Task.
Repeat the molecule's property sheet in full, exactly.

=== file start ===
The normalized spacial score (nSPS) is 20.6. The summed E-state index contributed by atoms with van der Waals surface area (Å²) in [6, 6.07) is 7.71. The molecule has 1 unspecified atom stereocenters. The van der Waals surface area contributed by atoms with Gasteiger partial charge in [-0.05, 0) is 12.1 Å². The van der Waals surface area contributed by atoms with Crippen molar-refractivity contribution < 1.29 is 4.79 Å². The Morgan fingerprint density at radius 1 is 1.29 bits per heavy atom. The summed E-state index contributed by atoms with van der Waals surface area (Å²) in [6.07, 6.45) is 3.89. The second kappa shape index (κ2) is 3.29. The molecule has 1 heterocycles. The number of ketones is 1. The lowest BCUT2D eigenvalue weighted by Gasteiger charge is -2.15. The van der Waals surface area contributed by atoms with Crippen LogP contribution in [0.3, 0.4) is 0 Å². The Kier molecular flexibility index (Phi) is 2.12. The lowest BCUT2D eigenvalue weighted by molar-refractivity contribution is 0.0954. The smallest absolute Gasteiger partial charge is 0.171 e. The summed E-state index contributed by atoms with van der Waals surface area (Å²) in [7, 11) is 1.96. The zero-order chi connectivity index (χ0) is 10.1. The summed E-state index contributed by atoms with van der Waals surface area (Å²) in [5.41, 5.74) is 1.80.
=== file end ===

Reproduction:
The normalized spacial score (nSPS) is 20.6. The summed E-state index contributed by atoms with van der Waals surface area (Å²) in [6, 6.07) is 7.71. The molecule has 1 unspecified atom stereocenters. The van der Waals surface area contributed by atoms with Gasteiger partial charge in [-0.05, 0) is 12.1 Å². The van der Waals surface area contributed by atoms with Crippen molar-refractivity contribution < 1.29 is 4.79 Å². The Morgan fingerprint density at radius 1 is 1.29 bits per heavy atom. The summed E-state index contributed by atoms with van der Waals surface area (Å²) in [6.07, 6.45) is 3.89. The second kappa shape index (κ2) is 3.29. The molecule has 1 heterocycles. The number of ketones is 1. The lowest BCUT2D eigenvalue weighted by Gasteiger charge is -2.15. The van der Waals surface area contributed by atoms with Crippen LogP contribution in [0.3, 0.4) is 0 Å². The Kier molecular flexibility index (Phi) is 2.12. The lowest BCUT2D eigenvalue weighted by molar-refractivity contribution is 0.0954. The smallest absolute Gasteiger partial charge is 0.171 e. The summed E-state index contributed by atoms with van der Waals surface area (Å²) in [7, 11) is 1.96. The zero-order chi connectivity index (χ0) is 10.1. The summed E-state index contributed by atoms with van der Waals surface area (Å²) in [5.41, 5.74) is 1.80.